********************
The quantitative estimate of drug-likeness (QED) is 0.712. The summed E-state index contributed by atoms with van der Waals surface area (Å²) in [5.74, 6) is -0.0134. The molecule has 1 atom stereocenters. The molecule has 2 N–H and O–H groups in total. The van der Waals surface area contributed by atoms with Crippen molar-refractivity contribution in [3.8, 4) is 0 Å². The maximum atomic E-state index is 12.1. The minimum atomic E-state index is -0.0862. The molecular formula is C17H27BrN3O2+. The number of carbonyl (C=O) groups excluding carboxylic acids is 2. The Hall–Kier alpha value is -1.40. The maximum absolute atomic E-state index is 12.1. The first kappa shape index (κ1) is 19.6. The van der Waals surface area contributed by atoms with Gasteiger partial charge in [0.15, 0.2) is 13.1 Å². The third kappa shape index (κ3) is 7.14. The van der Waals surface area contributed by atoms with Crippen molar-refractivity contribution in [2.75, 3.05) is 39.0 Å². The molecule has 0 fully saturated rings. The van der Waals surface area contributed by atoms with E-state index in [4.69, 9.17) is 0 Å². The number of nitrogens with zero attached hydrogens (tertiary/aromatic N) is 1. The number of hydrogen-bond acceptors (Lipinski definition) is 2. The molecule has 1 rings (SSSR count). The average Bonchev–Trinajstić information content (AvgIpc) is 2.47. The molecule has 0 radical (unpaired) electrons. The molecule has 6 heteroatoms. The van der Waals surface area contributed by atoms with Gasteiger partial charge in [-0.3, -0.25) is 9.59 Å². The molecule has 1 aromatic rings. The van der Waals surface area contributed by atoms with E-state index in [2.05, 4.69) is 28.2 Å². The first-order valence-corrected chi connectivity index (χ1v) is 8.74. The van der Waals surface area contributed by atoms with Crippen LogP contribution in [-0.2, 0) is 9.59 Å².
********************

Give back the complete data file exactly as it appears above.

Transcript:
The quantitative estimate of drug-likeness (QED) is 0.712. The summed E-state index contributed by atoms with van der Waals surface area (Å²) in [5.74, 6) is -0.0134. The molecule has 1 atom stereocenters. The molecule has 2 N–H and O–H groups in total. The van der Waals surface area contributed by atoms with Crippen molar-refractivity contribution in [3.8, 4) is 0 Å². The maximum atomic E-state index is 12.1. The minimum atomic E-state index is -0.0862. The molecular formula is C17H27BrN3O2+. The number of carbonyl (C=O) groups excluding carboxylic acids is 2. The Hall–Kier alpha value is -1.40. The maximum absolute atomic E-state index is 12.1. The first kappa shape index (κ1) is 19.6. The van der Waals surface area contributed by atoms with Gasteiger partial charge in [0.15, 0.2) is 13.1 Å². The third kappa shape index (κ3) is 7.14. The van der Waals surface area contributed by atoms with Crippen molar-refractivity contribution in [2.75, 3.05) is 39.0 Å². The molecule has 0 fully saturated rings. The van der Waals surface area contributed by atoms with E-state index in [4.69, 9.17) is 0 Å². The number of nitrogens with zero attached hydrogens (tertiary/aromatic N) is 1. The number of hydrogen-bond acceptors (Lipinski definition) is 2. The molecule has 1 rings (SSSR count). The average Bonchev–Trinajstić information content (AvgIpc) is 2.47. The molecule has 0 radical (unpaired) electrons. The molecule has 6 heteroatoms. The van der Waals surface area contributed by atoms with Gasteiger partial charge in [-0.3, -0.25) is 9.59 Å². The molecule has 1 aromatic rings. The van der Waals surface area contributed by atoms with E-state index in [2.05, 4.69) is 28.2 Å². The first-order valence-corrected chi connectivity index (χ1v) is 8.74. The van der Waals surface area contributed by atoms with Crippen LogP contribution in [-0.2, 0) is 9.59 Å².